In a truly bizarre twist whilst reading about this Jurong East condo, J Gateway, sell out and having conversation with some old friends about their impending male menopause, I came to a personal conclusion that the Singapore real estate market is approaching its menopausal years.
“Units were sold at an average of $1,480 per sq ft (psf), said MCL Land chief executive Koh Teck Chuan. The one-bedders went for about $1,778 psf, beating initial expectations of $1,650 psf, while four-bedders were sold at $1,400 psf. ”
I have been told that most of the buyers were single name buyers (to avoid the extra tax and stamp duty) with some whole families buying one each and their blind confidence is laudable.
And true to my post last week about the Singapore Housing and the 2 million dollar sweet spot, most of the units were under the 2 million dollar mark.
The property euphoria in the past decade can be attributed to 1. a growing population, 2. growing incomes and 3. LOW interest rates.
Take a look at the graph below.
I drew the red arrow to illustrate the gapping of the URA residential index (at a historic high) vs 6M interest rates (near rock bottom).
Lets do some math here.
A Jurong East unit, say 900 sqft 2br 1600 psf = $1.44m.
Taking an 80% loan for 25 years, your monthly mortgage payments would be about $5-6k.
Agent fees are 1 month per annum, property tax is 10% of annual value, MC fees etc will give you say 10 mths a year in rental.
The breakeven rental for the unit would be 7k ? That is someone’s entire take home pay.
Evaluating returns. Lets assume a more credible rent of $4k. 4K times 10 months gives you 40k per annum which works out to be 2.78% per annum, just about our 10Y risk free rate.
I am sure there is a different way of looking at this.
The buyers of Jurong are probably thinking. Whatever rental is good because it means the house comes cheaper and it is a form of savings.
There are 2 risks going ahead in the business cycle.
1. economic slowdown or mini crisis (say Europe or China), banks downsize and since Singapore’s rental market is still specifically more leveraged to the financial sector (mass market homes less so, but there is a trickle down effect), if Orchard Road and CBD rentals collapse, Jurong will be affected.
2. interest rate rise which looks probable after 5 years of near zero.
My question is this : How much will property price come off by for a 1% up move in interest rates ? This is entirely plausible because our mortgage rates are still about 1% and moving on to a 2% handle is not an impossible scenario. It will really start to burn when it hits 3% bringing about the dreaded margin calls on those loans that are leveraged to the hilt (= sub prime foreclosure scenario).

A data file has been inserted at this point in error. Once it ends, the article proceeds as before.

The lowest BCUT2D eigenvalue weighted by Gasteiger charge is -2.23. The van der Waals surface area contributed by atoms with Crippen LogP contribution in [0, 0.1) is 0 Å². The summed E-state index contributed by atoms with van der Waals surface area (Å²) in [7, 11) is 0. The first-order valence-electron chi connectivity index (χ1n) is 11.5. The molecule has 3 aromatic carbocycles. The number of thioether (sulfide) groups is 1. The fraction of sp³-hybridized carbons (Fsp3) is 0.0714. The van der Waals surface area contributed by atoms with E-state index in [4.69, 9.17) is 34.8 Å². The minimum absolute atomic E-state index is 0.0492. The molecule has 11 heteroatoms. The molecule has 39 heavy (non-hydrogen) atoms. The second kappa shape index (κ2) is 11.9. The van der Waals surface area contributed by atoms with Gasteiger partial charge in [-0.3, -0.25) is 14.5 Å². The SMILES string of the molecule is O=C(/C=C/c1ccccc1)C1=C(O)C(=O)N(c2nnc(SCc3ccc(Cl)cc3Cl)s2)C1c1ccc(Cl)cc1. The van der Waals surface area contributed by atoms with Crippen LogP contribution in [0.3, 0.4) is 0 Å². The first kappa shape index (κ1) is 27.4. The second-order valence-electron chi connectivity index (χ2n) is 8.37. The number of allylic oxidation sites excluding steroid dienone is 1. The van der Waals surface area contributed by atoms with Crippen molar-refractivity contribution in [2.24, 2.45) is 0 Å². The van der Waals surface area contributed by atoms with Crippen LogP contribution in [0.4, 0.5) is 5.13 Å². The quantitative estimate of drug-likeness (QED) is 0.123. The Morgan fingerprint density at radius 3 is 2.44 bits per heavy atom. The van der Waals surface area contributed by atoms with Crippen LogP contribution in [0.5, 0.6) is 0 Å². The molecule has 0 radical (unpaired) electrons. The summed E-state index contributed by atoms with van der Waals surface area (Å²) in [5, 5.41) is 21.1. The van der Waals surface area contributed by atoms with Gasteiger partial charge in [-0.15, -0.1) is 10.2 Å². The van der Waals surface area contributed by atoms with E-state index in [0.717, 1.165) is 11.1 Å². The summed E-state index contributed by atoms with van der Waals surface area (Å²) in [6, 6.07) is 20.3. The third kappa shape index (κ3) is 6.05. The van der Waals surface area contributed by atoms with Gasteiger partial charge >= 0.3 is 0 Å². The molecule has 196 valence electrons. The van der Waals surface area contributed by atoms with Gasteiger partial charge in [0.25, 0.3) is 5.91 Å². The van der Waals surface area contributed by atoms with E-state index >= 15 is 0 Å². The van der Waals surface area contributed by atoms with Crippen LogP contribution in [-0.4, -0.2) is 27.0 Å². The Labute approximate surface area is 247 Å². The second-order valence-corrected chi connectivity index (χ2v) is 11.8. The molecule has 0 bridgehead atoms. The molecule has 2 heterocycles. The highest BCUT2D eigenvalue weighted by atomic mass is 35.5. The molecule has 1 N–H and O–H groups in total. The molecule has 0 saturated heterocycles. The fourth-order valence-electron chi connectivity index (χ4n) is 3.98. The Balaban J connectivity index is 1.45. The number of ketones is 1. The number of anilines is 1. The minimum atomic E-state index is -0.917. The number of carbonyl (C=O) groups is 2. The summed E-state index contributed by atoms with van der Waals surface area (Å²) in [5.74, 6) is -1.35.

Using rough math, 1% for 25 years = 25% more you will be paying (the amount should be less due to amortisation effect), on 80% leverage, so we have about 20% ! Unless you have a wage hike of 20% or a rental hike of 20%, the property prices should come off by 20% to equalise ?
Of course this is not true. We have the 6.9 million population coming soon and our wages are going up, despite Singapore having the 3rd highest GDP per capita in the world and nobody is going to move to Iskandar, which is cheaper and just a 10 minute drive away from Jurong. And I am hearing, air quality is supposedly better too. Some one also pointed out the cross country drive to Changi airport compared to Iskandar’s proximity to their airport (name slipped me).
Let us take a minute to remember that the global financial crisis was brought about by this asset called sub prime mortgages i.e. mortgages that were falling into arrears. It is all property related and as such, the property market has become the sacred cows in all countries where leaders are elected based on their sympathy to the cause of the sacred cow.
Most Fed actions have been to save the US jobs and own the US houses for the common man.
And so we have a menopause here not a bubble ! And I do not want to be sued for anti establishment talk.
- Singapore Property Loans Ruling – Rushing For the Taper Deadline (tradehaven.me)